Fed officials signal cautious approach to rates amid heightened uncertainty

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Federal Reserve officials regarded the U.S. economy’s outlook as particularly uncertain last month, according to minutes released Wednesday, and said they would “proceed carefully” in deciding whether to further raise their benchmark interest rate.

Such cautious views are generally seen as evidence that the Fed isn’t necessarily inclined to raise rates in the near future. Their next meeting is in three weeks.

Economic data from the past several months “generally suggested that inflation was slowing,” the minutes of the Sept. 19-20 meeting said. The policymakers added that further evidence of declining inflation was needed to be sure it would slow to the Fed’s 2% target.

Several of the 19 policymakers said that with the Fed’s key rate “likely at or near its peak, the focus” of their policy decisions should “shift from how high to raise the policy rate to how long” to keep it at economically restrictive levels.

And the officials generally acknowledged that the risks to Fed’s policies were becoming more balanced between raising rates too high and hurting the economy and not raising them enough to curb inflation. For most of the past two years, the Fed had said the risks were heavily tilted toward not raising rates enough.

Given the uncertainty surrounding the economy, the Fed left its key short-term rate unchanged at 5.4% at its September meeting, the highest level in 22 years, after 11 rates hikes over the previous 18 months.

The officials noted several sources of uncertainty. They include the strike by the United Auto Workers union against Detroit automakers; higher oil and gas prices; concern that an economically weaker China would slow growth in the United States; and the threat of an extended U.S. government shutdown. Since the September meeting, two of those threats have abated: Oil and gas prices have dropped. And a government shutdown has been avoided, at least until mid-November.

The minutes arrive in a week in which several Fed officials have suggested that a jump in longer-term bond rates could help cool the economy and inflation in the coming months. As a result, the Fed may be able to avoid a rate hike at its next two-day meeting, which ends Nov. 1. Futures markets prices show few investors expect a rate increase at that meeting or at the next one in December.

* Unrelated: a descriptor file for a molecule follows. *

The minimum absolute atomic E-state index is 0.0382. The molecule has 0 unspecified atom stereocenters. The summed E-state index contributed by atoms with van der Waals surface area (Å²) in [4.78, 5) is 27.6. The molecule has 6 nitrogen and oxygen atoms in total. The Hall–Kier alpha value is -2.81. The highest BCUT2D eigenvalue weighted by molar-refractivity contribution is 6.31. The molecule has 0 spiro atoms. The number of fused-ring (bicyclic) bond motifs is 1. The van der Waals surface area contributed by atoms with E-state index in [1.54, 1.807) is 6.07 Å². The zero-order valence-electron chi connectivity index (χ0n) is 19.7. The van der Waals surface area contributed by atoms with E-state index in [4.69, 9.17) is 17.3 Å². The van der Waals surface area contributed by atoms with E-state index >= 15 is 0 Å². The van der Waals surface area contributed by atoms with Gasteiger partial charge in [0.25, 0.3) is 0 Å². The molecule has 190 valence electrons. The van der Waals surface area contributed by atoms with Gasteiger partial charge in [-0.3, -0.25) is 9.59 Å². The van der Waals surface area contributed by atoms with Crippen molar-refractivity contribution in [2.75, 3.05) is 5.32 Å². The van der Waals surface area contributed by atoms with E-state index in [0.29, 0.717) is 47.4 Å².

Overall inflation, as measured year over year, has dropped from a peak of 9.1% in June 2022 to 3.7% in August. The latest data on consumer price changes will be released Thursday, and economists expect it to show that annual inflation ticked down in September to 3.6%.

On Wednesday, Christopher Waller, an influential member of the Fed’s governing board, suggested that higher long-term bond rates, by making many loans costlier for consumers and businesses, are doing “some of the work for us” in fighting inflation. Waller also underscored the Fed’s cautious approach in his remarks in Park City, Utah, during a question-and-answer session.

“We’re in this position where we can kind of watch and see what happens,” Waller said.

But he also expressed more optimism about inflation than he has in the past, noting that the past three months of price changes, according to the Fed’s preferred measure, have been “very good.”

“If this continues,” Waller said, “we’re pretty much back to our target.”

At their meeting last month, Fed officials issued an optimistic set of projections that envisioned inflation falling over the next two years, with only a small increase in unemployment and modest economic growth. The forecast raised the prospect of a “soft landing” in which inflation would slow to the Fed’s 2% target without causing a deep recession.

Yet the projections also showed that the policymakers expected to keep their benchmark rate elevated well into 2024 to keep the economy from sending inflation up again. They showed that Fed officials expected to cut rates only twice next year. Previously, they had penciled in four rate cuts.

“We’re fairly close, we think, to where we need to get,” Chair Jerome Powell said at a news conference after the September meeting. “A soft landing is a primary objective. … That’s what we’ve been trying to achieve.”

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